Can Rory McIlroy be the new Tiger Woods?

He's winner off course

Teddy Greenstein


Chicago Tribune

Rory McIlroy aspires to be more than Tiger Woods, and here's hoping he gets there. As a golfer, he's just as talented. "Such a fluid motion," Luke Donald marveled. Not that that means he'll get to 14 major victories. It has taken Phil Mickelson 20 years to win four. Ernie Els has three. And there are a mess of talented players (Davis Love III and Tom Weiskopf come to mind) who have only one.


Where McIlroy already has Tiger crushed is off the course. He doesn't surround himself with handlers who are really just paid goons. He won't screw up his life by impersonating Hugh Hefner. He won't hide from autograph-seeking fans. He won't foolishly try to change his swing every half dozen or so years.

He's grounded, he's normal and he's exactly what golf needs.

Great rivalry brewing

Bill Dwyre

Los Angeles Times

Rory McIlroy can become the new face of golf. He cannot become the new Tiger Woods. Woods earned his territory and history will retain it. McIlroy competes with incredible skill and matching grace. Woods competes with incredible — although diminishing — skill and matching intensity.

Golf might have lucked out here. If Woods can return to his previous level, and if McIlroy can keep his confidence and game, then golf has its version of tennis' Roger Federer and Rafael Nadal.


As a teenager, Nadal looked up to Federer. As a teen, McIlroy did the same with Woods. There doesn't need to be an either-or in golf when there might be a both. Two-star rivalries always outdo one-star parades.

On a similar path

Jeff Shain

Orlando Sentinel

For all of McIlroy's boyish appeal, it'll be tough to reach as broadly across racial and cultural boundaries as a young Woods did. Otherwise, the similarities are plentiful. Both were touted well before they turned professional. They stand among the youngest major winners of the modern era. Both made their first major title a record-setting romp. Both bring charisma.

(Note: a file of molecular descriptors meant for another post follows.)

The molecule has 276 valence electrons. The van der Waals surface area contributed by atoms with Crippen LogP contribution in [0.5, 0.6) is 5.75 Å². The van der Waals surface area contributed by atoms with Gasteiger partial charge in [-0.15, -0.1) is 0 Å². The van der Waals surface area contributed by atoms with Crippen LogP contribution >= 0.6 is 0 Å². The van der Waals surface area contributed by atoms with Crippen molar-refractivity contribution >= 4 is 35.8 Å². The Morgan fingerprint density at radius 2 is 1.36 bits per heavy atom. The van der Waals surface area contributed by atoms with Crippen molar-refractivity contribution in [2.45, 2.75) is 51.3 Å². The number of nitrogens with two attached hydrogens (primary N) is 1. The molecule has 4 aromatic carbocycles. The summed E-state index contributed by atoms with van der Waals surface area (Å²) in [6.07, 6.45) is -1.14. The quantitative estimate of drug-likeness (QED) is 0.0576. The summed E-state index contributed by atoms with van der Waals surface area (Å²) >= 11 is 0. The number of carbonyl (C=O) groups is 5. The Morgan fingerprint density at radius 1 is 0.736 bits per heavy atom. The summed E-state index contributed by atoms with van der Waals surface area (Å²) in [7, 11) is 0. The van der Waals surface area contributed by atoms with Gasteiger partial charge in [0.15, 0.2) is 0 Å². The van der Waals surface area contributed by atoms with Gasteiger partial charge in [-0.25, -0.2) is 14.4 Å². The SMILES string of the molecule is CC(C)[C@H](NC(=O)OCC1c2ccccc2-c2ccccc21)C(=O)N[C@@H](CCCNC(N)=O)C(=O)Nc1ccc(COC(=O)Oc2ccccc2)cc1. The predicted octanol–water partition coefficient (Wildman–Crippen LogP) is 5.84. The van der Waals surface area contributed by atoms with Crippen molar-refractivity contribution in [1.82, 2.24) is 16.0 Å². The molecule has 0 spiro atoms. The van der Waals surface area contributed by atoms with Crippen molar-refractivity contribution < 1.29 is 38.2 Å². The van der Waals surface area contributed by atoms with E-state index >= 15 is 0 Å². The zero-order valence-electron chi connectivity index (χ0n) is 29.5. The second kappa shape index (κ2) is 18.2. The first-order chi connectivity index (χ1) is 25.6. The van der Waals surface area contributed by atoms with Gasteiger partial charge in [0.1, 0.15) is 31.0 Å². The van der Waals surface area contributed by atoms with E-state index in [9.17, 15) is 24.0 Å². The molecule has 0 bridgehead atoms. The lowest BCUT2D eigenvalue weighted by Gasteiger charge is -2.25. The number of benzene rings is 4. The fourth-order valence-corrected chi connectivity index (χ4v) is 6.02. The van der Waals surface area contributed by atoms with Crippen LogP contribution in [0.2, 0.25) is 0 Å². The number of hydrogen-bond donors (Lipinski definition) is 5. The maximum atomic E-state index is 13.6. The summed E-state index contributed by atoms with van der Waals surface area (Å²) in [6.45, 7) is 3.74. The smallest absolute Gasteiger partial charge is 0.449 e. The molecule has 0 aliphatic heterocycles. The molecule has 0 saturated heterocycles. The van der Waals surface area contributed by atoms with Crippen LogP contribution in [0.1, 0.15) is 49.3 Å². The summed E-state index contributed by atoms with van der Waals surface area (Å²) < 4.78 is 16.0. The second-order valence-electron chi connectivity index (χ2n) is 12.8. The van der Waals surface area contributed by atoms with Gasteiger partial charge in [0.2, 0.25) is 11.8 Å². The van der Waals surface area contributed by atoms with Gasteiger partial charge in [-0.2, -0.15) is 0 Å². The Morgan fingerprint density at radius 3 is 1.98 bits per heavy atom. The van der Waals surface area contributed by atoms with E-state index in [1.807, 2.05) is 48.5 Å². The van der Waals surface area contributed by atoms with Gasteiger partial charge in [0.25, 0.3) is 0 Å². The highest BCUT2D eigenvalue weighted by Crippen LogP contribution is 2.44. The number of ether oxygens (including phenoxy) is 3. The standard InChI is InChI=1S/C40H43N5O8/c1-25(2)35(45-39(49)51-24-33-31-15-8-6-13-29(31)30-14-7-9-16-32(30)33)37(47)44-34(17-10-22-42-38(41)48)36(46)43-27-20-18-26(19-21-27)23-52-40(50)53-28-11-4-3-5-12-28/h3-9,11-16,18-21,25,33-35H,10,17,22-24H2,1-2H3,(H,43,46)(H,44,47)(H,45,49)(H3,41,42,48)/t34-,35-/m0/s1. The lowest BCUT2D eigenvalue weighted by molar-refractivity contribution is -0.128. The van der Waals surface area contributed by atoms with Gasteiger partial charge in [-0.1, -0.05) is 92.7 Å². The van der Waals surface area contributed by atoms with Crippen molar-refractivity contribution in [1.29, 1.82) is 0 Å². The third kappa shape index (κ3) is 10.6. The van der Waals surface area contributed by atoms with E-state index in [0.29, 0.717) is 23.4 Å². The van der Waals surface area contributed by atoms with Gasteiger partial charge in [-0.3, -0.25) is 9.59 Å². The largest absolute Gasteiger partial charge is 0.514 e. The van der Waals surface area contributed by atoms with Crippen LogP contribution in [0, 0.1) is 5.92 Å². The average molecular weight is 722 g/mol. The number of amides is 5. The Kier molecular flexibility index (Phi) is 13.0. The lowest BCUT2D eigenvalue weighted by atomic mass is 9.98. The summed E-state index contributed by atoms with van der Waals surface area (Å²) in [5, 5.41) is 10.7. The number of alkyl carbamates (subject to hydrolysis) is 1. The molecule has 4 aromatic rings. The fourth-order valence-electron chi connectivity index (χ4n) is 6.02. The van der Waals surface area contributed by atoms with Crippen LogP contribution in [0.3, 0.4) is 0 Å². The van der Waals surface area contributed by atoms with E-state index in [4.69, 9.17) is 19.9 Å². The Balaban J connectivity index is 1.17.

Sure, McIlroy took a pair of body blows before winning at Congressional. But it's hard to envision Woods taking a Twitter picture with a guy who yanked his Masters green jacket off. McIlroy can't rest on one breakthrough, but he's already shown to be a major factor.

And consider this: If the lad wins another major in either 2011 or 2012, he'll actually be ahead of Woods' pace.

Certainly has a shot

Tom Yantz

Hartford Courant


The easy answer is, "oh yes, absolutely" after the way Rory McIlroy dominated Congressional Country Club and the field at the U.S. Open. He's a great, young talent with plenty of promise. He showed that Tiger swagger and game at the U.S. Open. With a little fortitude and fortune, he could have won the Masters. And then, he'd be going for his third major in a row at the British Open.

But really, no one can be the next Tiger. He was unique and dominant, as in 14 major championships. McIlroy has one major, and yes, if he displays the same shot-making prowess and temperament as he did in the U.S. Open, he can emerge as one of the greats of the game.

And in time, that may be enough to reach or surpass Tiger's rarified status.